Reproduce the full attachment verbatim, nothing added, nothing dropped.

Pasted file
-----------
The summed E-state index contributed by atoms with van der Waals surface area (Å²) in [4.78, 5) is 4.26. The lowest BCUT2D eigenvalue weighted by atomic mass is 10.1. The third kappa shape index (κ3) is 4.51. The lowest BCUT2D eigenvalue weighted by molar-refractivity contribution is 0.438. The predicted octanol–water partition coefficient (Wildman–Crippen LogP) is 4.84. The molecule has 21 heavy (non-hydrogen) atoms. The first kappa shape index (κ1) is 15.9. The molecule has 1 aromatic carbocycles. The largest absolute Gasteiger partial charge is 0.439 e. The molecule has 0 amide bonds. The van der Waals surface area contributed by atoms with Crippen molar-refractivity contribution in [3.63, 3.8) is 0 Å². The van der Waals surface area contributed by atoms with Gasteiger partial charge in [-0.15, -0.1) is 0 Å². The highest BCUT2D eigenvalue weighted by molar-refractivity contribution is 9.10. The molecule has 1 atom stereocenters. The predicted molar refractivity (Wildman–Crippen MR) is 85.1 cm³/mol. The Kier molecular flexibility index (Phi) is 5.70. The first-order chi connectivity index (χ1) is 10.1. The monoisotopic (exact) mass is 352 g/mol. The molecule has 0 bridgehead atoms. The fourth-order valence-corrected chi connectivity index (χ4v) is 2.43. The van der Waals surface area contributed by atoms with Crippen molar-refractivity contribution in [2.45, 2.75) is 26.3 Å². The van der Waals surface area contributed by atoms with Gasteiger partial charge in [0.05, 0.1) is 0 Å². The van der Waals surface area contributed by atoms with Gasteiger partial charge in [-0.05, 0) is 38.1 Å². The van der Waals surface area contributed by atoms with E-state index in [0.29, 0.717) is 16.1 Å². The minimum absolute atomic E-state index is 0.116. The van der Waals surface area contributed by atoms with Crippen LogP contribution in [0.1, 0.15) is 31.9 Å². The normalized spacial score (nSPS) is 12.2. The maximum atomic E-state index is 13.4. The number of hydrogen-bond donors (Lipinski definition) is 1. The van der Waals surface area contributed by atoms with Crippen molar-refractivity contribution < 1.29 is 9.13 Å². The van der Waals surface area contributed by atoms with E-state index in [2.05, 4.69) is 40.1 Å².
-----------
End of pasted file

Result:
The summed E-state index contributed by atoms with van der Waals surface area (Å²) in [4.78, 5) is 4.26. The lowest BCUT2D eigenvalue weighted by atomic mass is 10.1. The third kappa shape index (κ3) is 4.51. The lowest BCUT2D eigenvalue weighted by molar-refractivity contribution is 0.438. The predicted octanol–water partition coefficient (Wildman–Crippen LogP) is 4.84. The molecule has 21 heavy (non-hydrogen) atoms. The first kappa shape index (κ1) is 15.9. The molecule has 1 aromatic carbocycles. The largest absolute Gasteiger partial charge is 0.439 e. The molecule has 0 amide bonds. The van der Waals surface area contributed by atoms with Crippen molar-refractivity contribution in [3.63, 3.8) is 0 Å². The van der Waals surface area contributed by atoms with Gasteiger partial charge in [-0.15, -0.1) is 0 Å². The highest BCUT2D eigenvalue weighted by molar-refractivity contribution is 9.10. The molecule has 1 atom stereocenters. The predicted molar refractivity (Wildman–Crippen MR) is 85.1 cm³/mol. The Kier molecular flexibility index (Phi) is 5.70. The first-order chi connectivity index (χ1) is 10.1. The monoisotopic (exact) mass is 352 g/mol. The molecule has 0 bridgehead atoms. The fourth-order valence-corrected chi connectivity index (χ4v) is 2.43. The van der Waals surface area contributed by atoms with Crippen molar-refractivity contribution in [2.45, 2.75) is 26.3 Å². The van der Waals surface area contributed by atoms with Gasteiger partial charge in [0.05, 0.1) is 0 Å². The van der Waals surface area contributed by atoms with Gasteiger partial charge in [-0.05, 0) is 38.1 Å². The van der Waals surface area contributed by atoms with E-state index in [0.29, 0.717) is 16.1 Å². The minimum absolute atomic E-state index is 0.116. The van der Waals surface area contributed by atoms with Crippen LogP contribution in [0.1, 0.15) is 31.9 Å². The normalized spacial score (nSPS) is 12.2. The maximum atomic E-state index is 13.4. The number of hydrogen-bond donors (Lipinski definition) is 1. The van der Waals surface area contributed by atoms with Crippen molar-refractivity contribution < 1.29 is 9.13 Å². The van der Waals surface area contributed by atoms with E-state index in [2.05, 4.69) is 40.1 Å².